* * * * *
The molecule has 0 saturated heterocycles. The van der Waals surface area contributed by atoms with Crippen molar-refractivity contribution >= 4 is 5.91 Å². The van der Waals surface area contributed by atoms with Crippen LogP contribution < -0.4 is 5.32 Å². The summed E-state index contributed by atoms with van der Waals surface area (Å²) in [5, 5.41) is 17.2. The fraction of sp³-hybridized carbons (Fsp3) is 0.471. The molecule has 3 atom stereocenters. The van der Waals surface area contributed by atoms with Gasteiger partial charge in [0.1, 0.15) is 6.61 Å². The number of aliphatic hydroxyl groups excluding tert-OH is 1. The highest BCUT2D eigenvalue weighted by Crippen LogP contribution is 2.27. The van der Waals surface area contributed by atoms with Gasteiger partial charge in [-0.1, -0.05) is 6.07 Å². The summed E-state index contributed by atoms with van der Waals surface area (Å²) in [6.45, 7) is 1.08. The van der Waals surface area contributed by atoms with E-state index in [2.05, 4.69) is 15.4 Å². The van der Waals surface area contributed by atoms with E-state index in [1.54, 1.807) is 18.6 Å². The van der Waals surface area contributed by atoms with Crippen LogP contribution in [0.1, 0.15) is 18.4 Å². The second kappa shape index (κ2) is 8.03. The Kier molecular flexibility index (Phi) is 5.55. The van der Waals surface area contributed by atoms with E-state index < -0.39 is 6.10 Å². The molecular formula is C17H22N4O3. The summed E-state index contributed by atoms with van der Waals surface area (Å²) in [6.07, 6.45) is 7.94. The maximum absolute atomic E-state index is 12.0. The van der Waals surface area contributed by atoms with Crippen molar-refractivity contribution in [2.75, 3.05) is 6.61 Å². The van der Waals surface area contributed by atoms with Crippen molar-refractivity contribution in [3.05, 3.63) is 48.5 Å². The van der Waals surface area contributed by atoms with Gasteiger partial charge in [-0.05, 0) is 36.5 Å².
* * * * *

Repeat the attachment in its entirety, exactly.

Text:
The molecule has 0 saturated heterocycles. The van der Waals surface area contributed by atoms with Crippen molar-refractivity contribution >= 4 is 5.91 Å². The van der Waals surface area contributed by atoms with Crippen LogP contribution < -0.4 is 5.32 Å². The summed E-state index contributed by atoms with van der Waals surface area (Å²) in [5, 5.41) is 17.2. The fraction of sp³-hybridized carbons (Fsp3) is 0.471. The molecule has 3 atom stereocenters. The van der Waals surface area contributed by atoms with Gasteiger partial charge in [0.1, 0.15) is 6.61 Å². The number of aliphatic hydroxyl groups excluding tert-OH is 1. The highest BCUT2D eigenvalue weighted by Crippen LogP contribution is 2.27. The van der Waals surface area contributed by atoms with Gasteiger partial charge in [-0.1, -0.05) is 6.07 Å². The summed E-state index contributed by atoms with van der Waals surface area (Å²) in [6.45, 7) is 1.08. The van der Waals surface area contributed by atoms with E-state index in [2.05, 4.69) is 15.4 Å². The van der Waals surface area contributed by atoms with E-state index in [1.54, 1.807) is 18.6 Å². The van der Waals surface area contributed by atoms with Crippen LogP contribution in [0.1, 0.15) is 18.4 Å². The second kappa shape index (κ2) is 8.03. The Kier molecular flexibility index (Phi) is 5.55. The van der Waals surface area contributed by atoms with E-state index < -0.39 is 6.10 Å². The molecular formula is C17H22N4O3. The summed E-state index contributed by atoms with van der Waals surface area (Å²) in [6.07, 6.45) is 7.94. The maximum absolute atomic E-state index is 12.0. The van der Waals surface area contributed by atoms with Crippen molar-refractivity contribution in [2.75, 3.05) is 6.61 Å². The van der Waals surface area contributed by atoms with Crippen molar-refractivity contribution in [3.05, 3.63) is 48.5 Å². The van der Waals surface area contributed by atoms with Gasteiger partial charge in [-0.05, 0) is 36.5 Å².